Ambassador Pamela L. Spratlen’s Independence Day Remarks

Ambassador Pamela L. Spratlen

Remarks for Independence Day

“A New Era of Cooperation”

Friday, June 29, 2018



Assalomu aleykum, dobre vecher, good evening, ladies and gentlemen, honored guests from all parts of Uzbekistan’s government and society, members of the diplomatic corps, distinguished colleagues, and friends:

I thank you all for joining us on this evening to commemorate the 242nd anniversary of the independence of the United States of America.

I would like to offer my personal gratitude for the attendance tonight of our distinguished guest of honor, Prime Minister of Uzbekistan, Abdulla Oripov.

On behalf of my colleagues at the U.S. Embassy, we offer thanks also to our hosts, and particularly to the Ministry of Foreign Affairs, our close and daily partner in all of our work here.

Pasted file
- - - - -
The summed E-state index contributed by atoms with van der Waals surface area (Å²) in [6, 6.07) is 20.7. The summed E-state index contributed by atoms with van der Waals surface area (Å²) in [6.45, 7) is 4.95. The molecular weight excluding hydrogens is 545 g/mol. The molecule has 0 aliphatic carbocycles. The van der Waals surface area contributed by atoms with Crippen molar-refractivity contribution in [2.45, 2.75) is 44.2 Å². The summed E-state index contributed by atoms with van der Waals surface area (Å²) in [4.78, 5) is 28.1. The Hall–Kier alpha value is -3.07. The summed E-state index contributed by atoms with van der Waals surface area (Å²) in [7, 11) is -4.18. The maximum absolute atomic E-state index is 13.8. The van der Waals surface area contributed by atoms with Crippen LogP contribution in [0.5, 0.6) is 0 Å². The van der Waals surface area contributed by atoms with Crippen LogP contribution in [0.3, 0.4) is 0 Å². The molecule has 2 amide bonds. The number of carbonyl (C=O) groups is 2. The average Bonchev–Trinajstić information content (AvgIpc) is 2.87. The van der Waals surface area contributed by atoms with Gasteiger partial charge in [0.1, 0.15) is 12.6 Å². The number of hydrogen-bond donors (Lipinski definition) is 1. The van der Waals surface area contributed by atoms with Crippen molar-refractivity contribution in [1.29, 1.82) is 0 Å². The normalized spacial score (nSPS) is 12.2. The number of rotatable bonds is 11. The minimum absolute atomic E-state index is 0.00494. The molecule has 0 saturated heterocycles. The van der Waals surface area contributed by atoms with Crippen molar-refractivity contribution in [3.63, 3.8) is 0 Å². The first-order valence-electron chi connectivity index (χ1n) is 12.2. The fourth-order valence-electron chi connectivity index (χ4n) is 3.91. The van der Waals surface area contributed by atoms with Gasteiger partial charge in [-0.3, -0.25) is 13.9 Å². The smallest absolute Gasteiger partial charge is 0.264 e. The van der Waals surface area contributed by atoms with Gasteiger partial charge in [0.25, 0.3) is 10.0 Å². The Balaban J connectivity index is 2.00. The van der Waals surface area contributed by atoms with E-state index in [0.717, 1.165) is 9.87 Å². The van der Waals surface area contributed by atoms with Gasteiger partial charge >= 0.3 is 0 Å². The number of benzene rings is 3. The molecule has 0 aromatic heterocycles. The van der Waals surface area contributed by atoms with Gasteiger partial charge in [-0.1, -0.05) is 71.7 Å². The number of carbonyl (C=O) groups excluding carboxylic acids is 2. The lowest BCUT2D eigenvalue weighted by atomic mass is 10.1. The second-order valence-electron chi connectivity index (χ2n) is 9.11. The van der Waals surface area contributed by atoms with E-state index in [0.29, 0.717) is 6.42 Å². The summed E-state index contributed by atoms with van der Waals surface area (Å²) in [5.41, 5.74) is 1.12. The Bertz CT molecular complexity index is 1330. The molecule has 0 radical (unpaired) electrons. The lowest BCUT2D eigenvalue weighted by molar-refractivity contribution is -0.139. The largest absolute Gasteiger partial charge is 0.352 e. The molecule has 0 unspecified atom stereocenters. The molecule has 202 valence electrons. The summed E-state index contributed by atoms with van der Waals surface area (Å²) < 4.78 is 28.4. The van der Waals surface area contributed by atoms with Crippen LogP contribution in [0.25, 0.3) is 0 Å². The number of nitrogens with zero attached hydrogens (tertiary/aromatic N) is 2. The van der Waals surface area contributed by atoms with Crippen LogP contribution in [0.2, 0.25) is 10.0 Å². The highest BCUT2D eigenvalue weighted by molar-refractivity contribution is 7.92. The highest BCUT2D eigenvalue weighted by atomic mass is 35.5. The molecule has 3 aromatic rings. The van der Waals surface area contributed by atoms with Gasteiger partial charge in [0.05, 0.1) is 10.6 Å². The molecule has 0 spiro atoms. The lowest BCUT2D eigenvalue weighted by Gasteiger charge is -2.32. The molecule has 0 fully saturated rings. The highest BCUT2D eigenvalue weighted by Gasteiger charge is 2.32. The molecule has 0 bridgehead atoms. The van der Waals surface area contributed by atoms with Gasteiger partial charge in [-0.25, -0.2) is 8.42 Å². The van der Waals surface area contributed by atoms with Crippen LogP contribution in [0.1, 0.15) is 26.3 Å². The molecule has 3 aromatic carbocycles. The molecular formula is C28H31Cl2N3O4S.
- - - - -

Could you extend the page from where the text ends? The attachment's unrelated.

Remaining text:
And thanks to our corporate sponsors, who have so generously supported this event, along with many others throughout the year.

Tonight, I would like to highlight the expanding cooperation between the United States and Uzbekistan.  We have truly entered into a “new era” in our bilateral relationship.

It comes at a bittersweet moment for me.  As many of you know, this is likely one of my final official public events as the U.S. Ambassador to Uzbekistan, after an incredible three-and-a-half years.

Just yesterday, the White House announced President Trump’s intention to nominate Daniel N. Rosenblum to succeed me as the U.S. ambassador here.  I will return to Washington at a date to be determined.

As time marches on, I am addressing you this evening in a very different Uzbekistan than the one I arrived in just three and a half years ago.

My arrival in Uzbekistan in January 2015 was eased by the warm welcome I received from First President Islam Karimov, but we faced big questions on bilateral policy.